Today's Paper Latest The Article Story ideas Coronavirus Newsletters Obits Puzzles Archive iPad Core Values Weather
ADVERTISEMENT

Competency exam for suspect OK'd

by Lynn LaRowe Texarkana Gazette | August 26, 2019 at 2:16 a.m.

TEXARKANA -- Attorneys have agreed to allow a man accused of murdering his girlfriend in 2017 to be examined by a mental health expert outside of the state hospital system to determine whether the man is fit to stand trial.

Tony Earl Taylor is accused of murdering his girlfriend in Texarkana, hiding evidence in Texarkana, Texas, and burying the woman's body on a hunting lease in Ogden.

Mental health experts at the Arkansas State Hospital found that Taylor is not fit to proceed after concluding that his mental capacity limits his ability to understand the court proceedings or to assist his lawyer with a defense, both of which are required for a finding of legal competency.

Taylor, 59, is accused in the March 2017 slaying of Crystal Reed, 35, whose body was unearthed from a makeshift grave on property in Ogden by investigators after Taylor, they said, told them where to find her. He is charged with murder, abuse of a corpse and evidence tampering.

Forensic evaluation reports dated Oct. 25, 2017, and Aug. 17, 2018, say Taylor is incompetent.

A third report filed earlier this year by Dr. Benjamin Silber of Arkansas State Hospital Forensic Services agrees with the earlier findings that Taylor lacks the intellect to understand what is happening in a courtroom and may not be able to assist his lawyer in mounting a defense to the criminal charges he faces.

"It is unlikely Mr. Taylor will be restored to a state of fitness to proceed in the foreseeable future," the report states. "Given the available information, Mr. Taylor poses a low risk of dangerousness to self, others or the property of others."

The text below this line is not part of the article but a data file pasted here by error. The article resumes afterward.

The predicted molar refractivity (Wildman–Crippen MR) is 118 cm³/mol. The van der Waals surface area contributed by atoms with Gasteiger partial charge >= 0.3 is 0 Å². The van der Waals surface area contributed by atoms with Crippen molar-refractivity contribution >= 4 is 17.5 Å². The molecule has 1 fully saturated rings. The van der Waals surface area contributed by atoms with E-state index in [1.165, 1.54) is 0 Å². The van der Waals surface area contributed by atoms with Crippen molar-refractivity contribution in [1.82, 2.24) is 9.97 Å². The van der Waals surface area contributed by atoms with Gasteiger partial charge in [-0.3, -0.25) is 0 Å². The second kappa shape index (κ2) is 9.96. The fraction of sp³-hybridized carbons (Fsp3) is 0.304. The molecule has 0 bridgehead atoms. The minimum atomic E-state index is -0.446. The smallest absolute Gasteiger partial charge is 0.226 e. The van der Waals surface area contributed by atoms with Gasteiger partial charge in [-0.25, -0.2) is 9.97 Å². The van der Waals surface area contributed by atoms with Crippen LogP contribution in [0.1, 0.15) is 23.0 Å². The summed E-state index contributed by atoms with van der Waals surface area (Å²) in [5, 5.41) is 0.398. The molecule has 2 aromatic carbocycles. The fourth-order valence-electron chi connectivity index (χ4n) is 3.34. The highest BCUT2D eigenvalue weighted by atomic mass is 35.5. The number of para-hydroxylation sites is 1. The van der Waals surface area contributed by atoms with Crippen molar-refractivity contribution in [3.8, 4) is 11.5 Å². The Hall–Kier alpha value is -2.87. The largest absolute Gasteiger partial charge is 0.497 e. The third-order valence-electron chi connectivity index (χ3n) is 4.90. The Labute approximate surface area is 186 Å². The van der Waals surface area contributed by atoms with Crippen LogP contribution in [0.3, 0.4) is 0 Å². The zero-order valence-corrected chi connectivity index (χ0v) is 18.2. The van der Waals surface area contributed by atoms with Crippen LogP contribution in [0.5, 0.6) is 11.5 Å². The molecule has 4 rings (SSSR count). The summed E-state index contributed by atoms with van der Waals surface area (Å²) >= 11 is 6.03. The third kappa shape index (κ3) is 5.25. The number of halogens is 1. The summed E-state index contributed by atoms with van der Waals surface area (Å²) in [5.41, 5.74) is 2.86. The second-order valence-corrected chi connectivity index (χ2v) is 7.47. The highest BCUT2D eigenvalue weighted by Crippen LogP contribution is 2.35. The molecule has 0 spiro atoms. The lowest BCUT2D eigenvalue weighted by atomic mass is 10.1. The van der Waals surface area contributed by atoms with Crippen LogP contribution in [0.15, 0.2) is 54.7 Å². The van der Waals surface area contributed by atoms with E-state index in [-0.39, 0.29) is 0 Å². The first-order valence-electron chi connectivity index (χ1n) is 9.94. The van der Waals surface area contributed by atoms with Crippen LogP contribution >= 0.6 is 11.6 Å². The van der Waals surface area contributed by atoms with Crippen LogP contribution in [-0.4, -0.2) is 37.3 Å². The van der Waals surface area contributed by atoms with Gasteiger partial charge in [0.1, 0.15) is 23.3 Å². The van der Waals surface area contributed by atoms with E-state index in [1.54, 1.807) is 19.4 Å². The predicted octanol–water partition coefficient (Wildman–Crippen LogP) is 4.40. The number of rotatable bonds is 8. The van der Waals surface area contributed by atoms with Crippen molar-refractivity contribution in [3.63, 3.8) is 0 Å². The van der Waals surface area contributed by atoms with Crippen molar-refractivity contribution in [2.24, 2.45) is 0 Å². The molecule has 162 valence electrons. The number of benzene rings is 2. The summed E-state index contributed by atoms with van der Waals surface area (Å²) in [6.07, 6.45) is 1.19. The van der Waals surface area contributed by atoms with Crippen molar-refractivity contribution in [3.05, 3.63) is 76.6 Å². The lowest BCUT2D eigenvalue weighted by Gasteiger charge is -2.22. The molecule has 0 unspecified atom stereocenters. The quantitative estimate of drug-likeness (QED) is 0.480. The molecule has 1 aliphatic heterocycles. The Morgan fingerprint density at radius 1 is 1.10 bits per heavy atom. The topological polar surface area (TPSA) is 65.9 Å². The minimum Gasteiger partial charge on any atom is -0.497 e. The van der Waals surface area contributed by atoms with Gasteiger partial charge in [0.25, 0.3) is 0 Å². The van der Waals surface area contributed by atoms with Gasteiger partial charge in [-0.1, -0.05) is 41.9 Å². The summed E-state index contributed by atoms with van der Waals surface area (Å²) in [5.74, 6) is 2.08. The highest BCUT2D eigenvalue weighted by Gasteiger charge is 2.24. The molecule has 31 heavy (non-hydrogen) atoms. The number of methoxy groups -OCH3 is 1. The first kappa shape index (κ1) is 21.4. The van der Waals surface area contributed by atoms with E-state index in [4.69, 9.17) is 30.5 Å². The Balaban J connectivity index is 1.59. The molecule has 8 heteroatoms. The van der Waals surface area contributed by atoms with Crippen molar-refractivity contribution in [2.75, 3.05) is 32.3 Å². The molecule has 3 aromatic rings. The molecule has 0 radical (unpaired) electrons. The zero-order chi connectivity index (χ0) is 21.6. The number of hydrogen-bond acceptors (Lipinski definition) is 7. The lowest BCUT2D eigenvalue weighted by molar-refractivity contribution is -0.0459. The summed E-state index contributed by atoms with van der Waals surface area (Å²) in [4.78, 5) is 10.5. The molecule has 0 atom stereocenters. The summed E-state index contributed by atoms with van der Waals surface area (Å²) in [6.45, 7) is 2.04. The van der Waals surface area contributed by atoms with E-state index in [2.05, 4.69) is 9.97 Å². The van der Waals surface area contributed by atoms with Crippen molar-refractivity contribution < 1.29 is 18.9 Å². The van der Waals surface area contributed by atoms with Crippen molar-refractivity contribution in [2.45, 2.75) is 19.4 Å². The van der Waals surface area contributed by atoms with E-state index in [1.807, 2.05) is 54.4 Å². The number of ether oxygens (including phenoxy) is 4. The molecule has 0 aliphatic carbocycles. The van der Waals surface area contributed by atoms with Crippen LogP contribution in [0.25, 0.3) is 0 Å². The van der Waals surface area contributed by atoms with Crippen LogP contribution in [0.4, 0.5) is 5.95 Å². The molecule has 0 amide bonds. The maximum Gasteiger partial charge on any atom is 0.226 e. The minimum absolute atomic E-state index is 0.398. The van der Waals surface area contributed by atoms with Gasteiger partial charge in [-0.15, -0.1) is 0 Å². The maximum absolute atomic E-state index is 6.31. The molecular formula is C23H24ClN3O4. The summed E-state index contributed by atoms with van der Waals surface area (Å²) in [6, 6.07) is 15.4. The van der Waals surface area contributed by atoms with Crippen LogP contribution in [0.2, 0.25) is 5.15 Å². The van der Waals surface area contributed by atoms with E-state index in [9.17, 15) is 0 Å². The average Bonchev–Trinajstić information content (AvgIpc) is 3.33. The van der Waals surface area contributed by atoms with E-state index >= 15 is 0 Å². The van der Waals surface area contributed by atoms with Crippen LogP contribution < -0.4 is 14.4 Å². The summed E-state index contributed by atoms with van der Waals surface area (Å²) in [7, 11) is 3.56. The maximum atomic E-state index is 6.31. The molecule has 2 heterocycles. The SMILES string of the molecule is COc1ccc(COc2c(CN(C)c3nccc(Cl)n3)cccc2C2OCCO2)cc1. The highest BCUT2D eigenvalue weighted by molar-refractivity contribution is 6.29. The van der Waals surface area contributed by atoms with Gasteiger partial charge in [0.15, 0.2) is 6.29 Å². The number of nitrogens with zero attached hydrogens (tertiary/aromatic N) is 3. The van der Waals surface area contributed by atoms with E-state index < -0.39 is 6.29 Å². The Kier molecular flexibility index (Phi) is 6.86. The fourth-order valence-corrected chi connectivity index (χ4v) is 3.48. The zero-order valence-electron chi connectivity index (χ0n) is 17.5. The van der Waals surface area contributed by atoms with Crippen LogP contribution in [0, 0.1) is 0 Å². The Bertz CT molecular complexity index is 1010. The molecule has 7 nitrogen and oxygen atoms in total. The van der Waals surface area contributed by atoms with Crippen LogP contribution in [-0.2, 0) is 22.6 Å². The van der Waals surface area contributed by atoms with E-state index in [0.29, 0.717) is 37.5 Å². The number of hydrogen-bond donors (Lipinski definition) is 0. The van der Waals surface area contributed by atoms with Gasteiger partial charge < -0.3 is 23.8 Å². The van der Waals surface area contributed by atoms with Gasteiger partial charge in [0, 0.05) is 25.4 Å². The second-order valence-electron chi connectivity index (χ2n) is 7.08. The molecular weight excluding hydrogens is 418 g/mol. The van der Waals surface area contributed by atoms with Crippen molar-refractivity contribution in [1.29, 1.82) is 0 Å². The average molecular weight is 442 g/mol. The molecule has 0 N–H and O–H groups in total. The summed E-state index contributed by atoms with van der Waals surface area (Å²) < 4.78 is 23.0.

The report notes that Taylor's lack of convictions for violent crimes is a factor in the low-risk finding.

The report states that it is possible Taylor is malingering, or faking, an intellectual deficiency.

"Furthermore, Mr. Taylor's A.S.H. psychiatrist informed me that after his 2018 evaluation with Dr. Matthews, he 'admitted to the social worker the next day that he didn't answer the questions right on purpose and pretended that he didn't understand.' This suggests he may have feigned impairment in the past," the report states. "This information was insufficient to dissuade me from my opinion."

Silber was on hand Friday morning to give testimony at a hearing before Circuit Judge Carlton Jones but was deemed unnecessary because both sides agreed. Deputy Prosecuting Attorney Kristian Robertson said the state is seeking a court order to have Taylor evaluated by an expert outside the state hospital system. Managing Public Defender Jason Mitchell said he did not oppose the request because he believes the law entitles the state to seek the additional opinion.

Jones said the state will make arrangements for Miller County sheriff's deputies to transport Taylor from the state hospital to the site of the outside expert once a date and place have been set.

Taylor remains in the state hospital.

He faces 10 to 40 years or life in prison if convicted of murder. If found guilty of abuse of a corpse, he faces three to 10 years in prison and a fine up to $10,000. If convicted of tampering with physical evidence, Taylor faces up to six years in prison and a fine up to $10,000.

Bail is set at $750,000.

Metro on 08/26/2019

Print Headline: Competency exam for suspect OK'd

ADVERTISEMENT

Sponsor Content

ADVERTISEMENT
ADVERTISEMENT